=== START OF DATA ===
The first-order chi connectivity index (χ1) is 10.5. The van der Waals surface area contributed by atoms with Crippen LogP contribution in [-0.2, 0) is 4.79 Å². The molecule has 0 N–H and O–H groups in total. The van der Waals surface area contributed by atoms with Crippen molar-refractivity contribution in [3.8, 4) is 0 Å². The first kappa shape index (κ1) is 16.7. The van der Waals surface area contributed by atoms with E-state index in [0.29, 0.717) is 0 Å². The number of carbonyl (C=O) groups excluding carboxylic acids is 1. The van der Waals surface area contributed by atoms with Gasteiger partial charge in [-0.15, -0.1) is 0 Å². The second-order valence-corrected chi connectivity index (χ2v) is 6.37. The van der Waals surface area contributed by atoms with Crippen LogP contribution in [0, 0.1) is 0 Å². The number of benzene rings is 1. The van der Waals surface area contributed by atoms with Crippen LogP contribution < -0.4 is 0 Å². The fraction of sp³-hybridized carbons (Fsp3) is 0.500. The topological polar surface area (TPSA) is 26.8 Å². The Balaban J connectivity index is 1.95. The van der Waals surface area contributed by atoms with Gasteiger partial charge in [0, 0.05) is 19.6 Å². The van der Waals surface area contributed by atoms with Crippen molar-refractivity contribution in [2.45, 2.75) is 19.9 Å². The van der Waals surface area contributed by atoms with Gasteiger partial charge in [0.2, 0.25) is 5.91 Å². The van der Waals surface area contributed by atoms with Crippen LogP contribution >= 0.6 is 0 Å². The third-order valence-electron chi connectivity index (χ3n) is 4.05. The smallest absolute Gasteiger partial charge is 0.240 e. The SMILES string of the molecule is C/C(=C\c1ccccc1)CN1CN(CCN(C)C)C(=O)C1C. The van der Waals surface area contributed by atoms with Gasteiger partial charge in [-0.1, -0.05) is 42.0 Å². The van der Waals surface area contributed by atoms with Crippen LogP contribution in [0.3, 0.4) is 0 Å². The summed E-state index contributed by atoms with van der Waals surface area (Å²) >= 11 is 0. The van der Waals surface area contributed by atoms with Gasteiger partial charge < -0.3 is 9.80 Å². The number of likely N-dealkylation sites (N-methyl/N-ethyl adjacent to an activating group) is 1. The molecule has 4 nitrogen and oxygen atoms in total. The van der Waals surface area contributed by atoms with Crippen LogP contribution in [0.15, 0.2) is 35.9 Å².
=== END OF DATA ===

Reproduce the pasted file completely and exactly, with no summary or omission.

The first-order chi connectivity index (χ1) is 10.5. The van der Waals surface area contributed by atoms with Crippen LogP contribution in [-0.2, 0) is 4.79 Å². The molecule has 0 N–H and O–H groups in total. The van der Waals surface area contributed by atoms with Crippen molar-refractivity contribution in [3.8, 4) is 0 Å². The first kappa shape index (κ1) is 16.7. The van der Waals surface area contributed by atoms with E-state index in [0.29, 0.717) is 0 Å². The number of carbonyl (C=O) groups excluding carboxylic acids is 1. The van der Waals surface area contributed by atoms with Gasteiger partial charge in [-0.15, -0.1) is 0 Å². The second-order valence-corrected chi connectivity index (χ2v) is 6.37. The van der Waals surface area contributed by atoms with Crippen LogP contribution in [0, 0.1) is 0 Å². The number of benzene rings is 1. The van der Waals surface area contributed by atoms with Crippen LogP contribution < -0.4 is 0 Å². The fraction of sp³-hybridized carbons (Fsp3) is 0.500. The topological polar surface area (TPSA) is 26.8 Å². The Balaban J connectivity index is 1.95. The van der Waals surface area contributed by atoms with Gasteiger partial charge in [0, 0.05) is 19.6 Å². The van der Waals surface area contributed by atoms with Crippen molar-refractivity contribution in [2.45, 2.75) is 19.9 Å². The van der Waals surface area contributed by atoms with Gasteiger partial charge in [0.2, 0.25) is 5.91 Å². The van der Waals surface area contributed by atoms with Crippen LogP contribution >= 0.6 is 0 Å². The third-order valence-electron chi connectivity index (χ3n) is 4.05. The smallest absolute Gasteiger partial charge is 0.240 e. The SMILES string of the molecule is C/C(=C\c1ccccc1)CN1CN(CCN(C)C)C(=O)C1C. The van der Waals surface area contributed by atoms with Gasteiger partial charge in [-0.1, -0.05) is 42.0 Å². The van der Waals surface area contributed by atoms with Crippen LogP contribution in [0.3, 0.4) is 0 Å². The summed E-state index contributed by atoms with van der Waals surface area (Å²) >= 11 is 0. The van der Waals surface area contributed by atoms with Gasteiger partial charge < -0.3 is 9.80 Å². The number of likely N-dealkylation sites (N-methyl/N-ethyl adjacent to an activating group) is 1. The molecule has 4 nitrogen and oxygen atoms in total. The van der Waals surface area contributed by atoms with Crippen LogP contribution in [0.15, 0.2) is 35.9 Å².